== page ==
Jake Johnson was interviewed by Ed Defort in the December 2009 issue of Memorial Business Journal

Given the recent economic gyrations, how can funeral homes and cemeteries best gear up for 2010?

Funeral Home Financing JJ: Funeral homes and cemeteries will need to be sure to budget their income, expenses and capital needs very carefully. There are a lot of business owners that do not seem to budget to begin with, so budgeting at all actually will be important. If you are not monitoring your cash needs, you could find yourself in a need for a line of credit or loan, which may not be obtainable, no matter how good your relationship is with your bank.

When you budget, you should determine your actual cash (EBITDA) and then compare it to your principal and interest payments on debts you have. Banks call it the fixed charge coverage or debt service coverage ratio. If you are below 140 percent of coverage then you need to watch your budget closely. The business can be slow one month and busy the next. All of us funeral professionals understand that, but sympathy from banks right now is very low.

What are the consequences?

JJ: The long-term consequences could be layoffs, reduction in health plans and 401Ks, deferred maintenance and then ultimately customer service. Don’t let this happen to you. Those businesses that watch their expenses through budgeting and good accounting should be well ahead of the curve during these tough times.

OK, what is step one?

JJ: As I mentioned, having a budget and a plan in place for at least one year is the first step. Be sure you have good accounting records in order so you can respond to change quickly when it occurs (even when the change is good). If you end up operating on a very tight budget, you will want to be sure you have good collection policies in place and receivables are being collected on a timely basis. How is your collection policy? If your receivables are more that 30-45 days of business sales, then you may need to adopt some better policies that generate more timely cash flow. Proper scheduling for funerals is a very interesting item we see with the clients we are working with or have worked with. If you are not masterminding your scheduling, you could set yourself up to have poor customer service on some funerals and unnecessary overtime resulting in a risk of volume and profit to your funeral business.

What are the questions the managers should be asking themselves?

JJ: As we see in our management services, you need to constantly be focusing on Workplace, Marketplace, Customer Service and Financial aspects of your business.

  • Is your organizational chart correct?
  • Do you have the right people in the right spots doing the right thing?
  • Do people know what their job description is?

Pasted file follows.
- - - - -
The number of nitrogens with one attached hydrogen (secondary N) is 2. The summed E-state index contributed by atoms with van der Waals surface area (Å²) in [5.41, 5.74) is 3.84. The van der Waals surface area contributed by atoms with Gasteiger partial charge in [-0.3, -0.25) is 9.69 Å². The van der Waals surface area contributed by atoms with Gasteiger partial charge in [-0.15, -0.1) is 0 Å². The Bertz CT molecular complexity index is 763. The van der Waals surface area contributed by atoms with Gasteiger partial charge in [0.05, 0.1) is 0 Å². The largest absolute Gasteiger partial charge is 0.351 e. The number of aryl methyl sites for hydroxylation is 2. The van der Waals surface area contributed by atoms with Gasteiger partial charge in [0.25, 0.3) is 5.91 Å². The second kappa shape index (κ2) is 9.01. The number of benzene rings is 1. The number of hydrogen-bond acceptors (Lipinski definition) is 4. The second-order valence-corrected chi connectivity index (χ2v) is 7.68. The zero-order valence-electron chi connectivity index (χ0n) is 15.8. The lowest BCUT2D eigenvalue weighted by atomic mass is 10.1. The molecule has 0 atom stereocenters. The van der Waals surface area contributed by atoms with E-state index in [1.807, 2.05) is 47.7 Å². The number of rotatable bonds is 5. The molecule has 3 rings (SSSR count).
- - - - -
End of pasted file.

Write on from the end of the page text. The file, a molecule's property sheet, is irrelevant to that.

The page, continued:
• Do they have one? Are you price shopping your competition?
  • Are you competitive in your market? Why do people choose your business? (You can’t simply say that it is because you offer a good service — they should already be expecting that!)
  • Are you surveying your customers and taking those opportunities that are posed through surveying to follow-up with a thank you or correcting an issue the family may have had?

All this being said, if your “house is in order,” you are that much better off during these times when banks are tightening up their potential for credit lines and loans.

How would this affect a funeral home as it approaches time to set up the budget for the next fiscal year?

JJ: Again, when it comes time to do a budget, you should not just think about “normalizing” just the revenue versus the expenses, but you also need to figure out what your net cash will be from those results after you pay debt and then be sure to budget money for capital needs that would probably go to your balance sheet and not be seen on the P&L. If you don’t like the result after you do this or if it is too close on an annual or even a monthly basis, then you need to make some adjustments — if you can!

With the way the credit market is going, you may need to perform an interest rate stress test. How high can the interest rate go before you are negative? For some, this answer could be a scary one. Lastly, all of this being said, interest rates are at their lowest rates in years. Starting the process now to test the waters for re-amortizing your loan and getting a better interest rate should be done if you feel you fixed charge coverage is low. All they can say is no. Through our loan sourcing services, we can even prepare the presentation of those loans in the best light to increase the chances for success even in a financial market as it is today. Remember, with good planning and careful control and accounting of your business, you should be able to tackle these times and come out of it that much stronger in the end.